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To find the most important variable for each Principal Component is easy with PCA:

With data->X and variables->variable_names

pca=PCA()
pca.fit(X)
pca_data=pca.transform(X)
n=pca.components_.shape[0]
important=[np.abs(pca.components_[i]).argmax()for i in range(n)]
important_names = [variable_names[important[i]] for i in range(n)]
important_variables= {'PC{}'.format(i+1): important_names[i] for i in range(n)}
important_variables_f= pd.DataFrame(important_variables.items())

However, how can I accomplish the same result with Kernel PCA, since it has no components_ attribute?

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With PCA, you rely on the magnitude of the coefficient in the principal component vector because each of the coefficients of the PC is explicitly multiplied with features while calculating the projection. However, in Kernel PCA, the transformed vectors, $\phi(x)$, are never explicitly calculated; we directly get the projections. Especially, in some cases like Gaussian kernel, these vectors are infinite dimensional, and can't be stored. For finite mappings, you could try to rewrite the exact mapping and perform PCA directly on the transformed data to get which of the new features are important (based on this variance based criterion).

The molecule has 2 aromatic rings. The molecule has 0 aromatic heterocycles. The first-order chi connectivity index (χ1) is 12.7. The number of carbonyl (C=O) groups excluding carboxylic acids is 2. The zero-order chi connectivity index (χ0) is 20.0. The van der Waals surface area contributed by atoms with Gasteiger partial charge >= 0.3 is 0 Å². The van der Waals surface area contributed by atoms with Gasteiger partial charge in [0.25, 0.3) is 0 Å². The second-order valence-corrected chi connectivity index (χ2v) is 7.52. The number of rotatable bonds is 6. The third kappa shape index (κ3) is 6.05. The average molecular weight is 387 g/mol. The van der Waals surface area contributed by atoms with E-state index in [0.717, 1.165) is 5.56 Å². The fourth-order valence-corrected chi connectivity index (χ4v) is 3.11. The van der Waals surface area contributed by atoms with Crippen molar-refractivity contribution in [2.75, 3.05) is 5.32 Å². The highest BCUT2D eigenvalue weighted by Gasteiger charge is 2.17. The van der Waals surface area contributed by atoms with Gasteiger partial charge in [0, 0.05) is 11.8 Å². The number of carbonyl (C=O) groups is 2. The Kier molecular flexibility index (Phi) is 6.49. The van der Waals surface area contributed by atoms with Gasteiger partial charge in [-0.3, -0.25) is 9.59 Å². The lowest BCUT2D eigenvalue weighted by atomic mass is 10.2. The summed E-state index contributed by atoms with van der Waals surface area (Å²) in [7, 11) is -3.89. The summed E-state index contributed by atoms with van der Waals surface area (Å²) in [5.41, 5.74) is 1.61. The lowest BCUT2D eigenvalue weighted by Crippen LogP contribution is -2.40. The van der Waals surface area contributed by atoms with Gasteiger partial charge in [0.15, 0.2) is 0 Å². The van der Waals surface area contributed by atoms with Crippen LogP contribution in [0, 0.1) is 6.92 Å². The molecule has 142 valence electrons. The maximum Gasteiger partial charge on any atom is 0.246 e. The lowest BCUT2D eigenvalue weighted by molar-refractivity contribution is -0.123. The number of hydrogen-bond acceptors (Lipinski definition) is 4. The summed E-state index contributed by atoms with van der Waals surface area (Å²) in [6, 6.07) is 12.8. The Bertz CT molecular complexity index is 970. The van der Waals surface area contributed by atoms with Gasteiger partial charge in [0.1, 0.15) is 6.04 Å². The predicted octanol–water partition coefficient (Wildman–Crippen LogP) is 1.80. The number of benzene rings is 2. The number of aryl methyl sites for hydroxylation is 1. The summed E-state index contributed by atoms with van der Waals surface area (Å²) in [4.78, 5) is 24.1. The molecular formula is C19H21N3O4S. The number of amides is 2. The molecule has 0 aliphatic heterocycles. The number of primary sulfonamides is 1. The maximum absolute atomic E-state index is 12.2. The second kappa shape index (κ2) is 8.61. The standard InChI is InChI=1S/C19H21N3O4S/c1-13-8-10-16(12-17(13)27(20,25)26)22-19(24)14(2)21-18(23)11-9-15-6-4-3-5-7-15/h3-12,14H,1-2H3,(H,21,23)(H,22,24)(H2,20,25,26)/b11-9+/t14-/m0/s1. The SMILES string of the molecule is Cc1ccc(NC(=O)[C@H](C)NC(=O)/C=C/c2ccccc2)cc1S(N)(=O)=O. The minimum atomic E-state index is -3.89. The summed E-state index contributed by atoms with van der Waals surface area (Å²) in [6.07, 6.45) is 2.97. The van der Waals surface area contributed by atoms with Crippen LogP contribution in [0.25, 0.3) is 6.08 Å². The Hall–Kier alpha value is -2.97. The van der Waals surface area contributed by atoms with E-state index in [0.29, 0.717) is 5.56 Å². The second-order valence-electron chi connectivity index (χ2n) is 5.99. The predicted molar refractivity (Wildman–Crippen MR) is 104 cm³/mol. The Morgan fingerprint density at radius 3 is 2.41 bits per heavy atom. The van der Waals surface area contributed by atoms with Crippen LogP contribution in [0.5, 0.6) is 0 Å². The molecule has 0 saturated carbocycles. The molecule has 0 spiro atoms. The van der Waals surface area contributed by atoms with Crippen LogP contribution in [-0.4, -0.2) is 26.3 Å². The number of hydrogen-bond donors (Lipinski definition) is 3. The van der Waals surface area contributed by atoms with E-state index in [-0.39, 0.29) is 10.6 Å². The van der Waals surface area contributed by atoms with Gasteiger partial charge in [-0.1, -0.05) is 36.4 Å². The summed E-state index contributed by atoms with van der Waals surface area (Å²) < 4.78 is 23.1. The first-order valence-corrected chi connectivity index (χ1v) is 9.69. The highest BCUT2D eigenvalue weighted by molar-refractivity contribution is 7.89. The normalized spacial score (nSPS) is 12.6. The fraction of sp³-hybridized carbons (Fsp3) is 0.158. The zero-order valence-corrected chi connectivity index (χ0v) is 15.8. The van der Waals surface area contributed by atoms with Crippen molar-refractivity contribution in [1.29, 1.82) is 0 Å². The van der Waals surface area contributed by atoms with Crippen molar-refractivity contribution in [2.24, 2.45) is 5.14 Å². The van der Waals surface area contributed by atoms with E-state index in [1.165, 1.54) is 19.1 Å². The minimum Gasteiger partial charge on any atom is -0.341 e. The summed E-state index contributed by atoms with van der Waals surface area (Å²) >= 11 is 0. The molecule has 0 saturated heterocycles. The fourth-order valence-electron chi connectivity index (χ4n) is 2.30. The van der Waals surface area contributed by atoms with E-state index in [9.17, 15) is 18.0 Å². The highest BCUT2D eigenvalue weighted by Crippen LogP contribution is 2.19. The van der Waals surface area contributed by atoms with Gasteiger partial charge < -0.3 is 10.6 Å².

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  • $\begingroup$ Thank you for your answer! I was a little bit confused since the attribute alphas_ of Kernel PCA should give me the eigenvectors, but compared to the components_ attribute from PCA the length of the vectors don't fit with the number of variables. So you mean I should basically map my data, then apply PCA and at last find the most important variables the same way as I did with normal PCA? $\endgroup$ – M08 Aug 4 at 20:35
  • $\begingroup$ Yes, and you can do that with a finite-length mapping. Also, note that the important variables will be the transformed ones, not the older ones. $\endgroup$ – gunes Aug 4 at 20:37
  • $\begingroup$ Which kernel would you use and Is it then possible to retrace the transformed variables to the originals? $\endgroup$ – M08 Aug 4 at 20:41
  • $\begingroup$ For example, polynomial kernels can be easy to use and trace. $\endgroup$ – gunes Aug 4 at 20:41
  • $\begingroup$ perfect, thank you very much! $\endgroup$ – M08 Aug 4 at 20:42

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